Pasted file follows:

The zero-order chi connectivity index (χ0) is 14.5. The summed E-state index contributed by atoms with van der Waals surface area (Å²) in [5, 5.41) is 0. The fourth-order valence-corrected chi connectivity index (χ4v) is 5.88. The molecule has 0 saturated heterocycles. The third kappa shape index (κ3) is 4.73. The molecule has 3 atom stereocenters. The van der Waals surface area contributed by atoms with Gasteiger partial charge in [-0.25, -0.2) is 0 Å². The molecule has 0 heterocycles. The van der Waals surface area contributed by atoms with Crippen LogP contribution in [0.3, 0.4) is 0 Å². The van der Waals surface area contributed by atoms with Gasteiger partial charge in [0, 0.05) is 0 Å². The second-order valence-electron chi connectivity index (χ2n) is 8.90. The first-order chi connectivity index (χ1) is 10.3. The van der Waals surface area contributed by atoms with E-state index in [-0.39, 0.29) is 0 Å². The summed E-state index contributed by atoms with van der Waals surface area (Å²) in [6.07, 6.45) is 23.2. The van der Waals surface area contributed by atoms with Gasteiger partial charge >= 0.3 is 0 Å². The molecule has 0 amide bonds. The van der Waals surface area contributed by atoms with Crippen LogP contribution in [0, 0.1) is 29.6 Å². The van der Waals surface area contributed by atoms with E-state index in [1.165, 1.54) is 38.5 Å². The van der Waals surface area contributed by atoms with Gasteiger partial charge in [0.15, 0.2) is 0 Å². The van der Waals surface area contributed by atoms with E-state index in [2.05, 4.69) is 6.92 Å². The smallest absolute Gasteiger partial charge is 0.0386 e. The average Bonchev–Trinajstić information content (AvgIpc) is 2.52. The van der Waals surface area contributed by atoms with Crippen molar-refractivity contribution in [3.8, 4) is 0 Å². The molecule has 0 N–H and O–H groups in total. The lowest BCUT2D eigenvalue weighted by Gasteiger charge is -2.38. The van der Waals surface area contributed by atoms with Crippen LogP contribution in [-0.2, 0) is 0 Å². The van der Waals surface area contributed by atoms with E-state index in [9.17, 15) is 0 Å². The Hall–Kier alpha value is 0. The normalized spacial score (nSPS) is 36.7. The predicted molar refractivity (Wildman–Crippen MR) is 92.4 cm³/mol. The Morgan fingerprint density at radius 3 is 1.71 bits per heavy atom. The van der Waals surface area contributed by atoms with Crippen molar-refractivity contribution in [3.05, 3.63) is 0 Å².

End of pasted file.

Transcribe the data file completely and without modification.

The zero-order chi connectivity index (χ0) is 14.5. The summed E-state index contributed by atoms with van der Waals surface area (Å²) in [5, 5.41) is 0. The fourth-order valence-corrected chi connectivity index (χ4v) is 5.88. The molecule has 0 saturated heterocycles. The third kappa shape index (κ3) is 4.73. The molecule has 3 atom stereocenters. The van der Waals surface area contributed by atoms with Gasteiger partial charge in [-0.25, -0.2) is 0 Å². The molecule has 0 heterocycles. The van der Waals surface area contributed by atoms with Crippen LogP contribution in [0.3, 0.4) is 0 Å². The van der Waals surface area contributed by atoms with Gasteiger partial charge in [0, 0.05) is 0 Å². The second-order valence-electron chi connectivity index (χ2n) is 8.90. The first-order chi connectivity index (χ1) is 10.3. The van der Waals surface area contributed by atoms with E-state index in [-0.39, 0.29) is 0 Å². The summed E-state index contributed by atoms with van der Waals surface area (Å²) in [6.07, 6.45) is 23.2. The van der Waals surface area contributed by atoms with Gasteiger partial charge >= 0.3 is 0 Å². The molecule has 0 amide bonds. The van der Waals surface area contributed by atoms with Crippen LogP contribution in [0, 0.1) is 29.6 Å². The van der Waals surface area contributed by atoms with E-state index in [1.165, 1.54) is 38.5 Å². The van der Waals surface area contributed by atoms with Gasteiger partial charge in [0.15, 0.2) is 0 Å². The van der Waals surface area contributed by atoms with E-state index in [2.05, 4.69) is 6.92 Å². The smallest absolute Gasteiger partial charge is 0.0386 e. The average Bonchev–Trinajstić information content (AvgIpc) is 2.52. The van der Waals surface area contributed by atoms with Crippen molar-refractivity contribution in [3.8, 4) is 0 Å². The molecule has 0 N–H and O–H groups in total. The lowest BCUT2D eigenvalue weighted by Gasteiger charge is -2.38. The van der Waals surface area contributed by atoms with Crippen LogP contribution in [-0.2, 0) is 0 Å². The van der Waals surface area contributed by atoms with E-state index in [9.17, 15) is 0 Å². The Hall–Kier alpha value is 0. The normalized spacial score (nSPS) is 36.7. The predicted molar refractivity (Wildman–Crippen MR) is 92.4 cm³/mol. The Morgan fingerprint density at radius 3 is 1.71 bits per heavy atom. The van der Waals surface area contributed by atoms with Crippen molar-refractivity contribution in [3.05, 3.63) is 0 Å².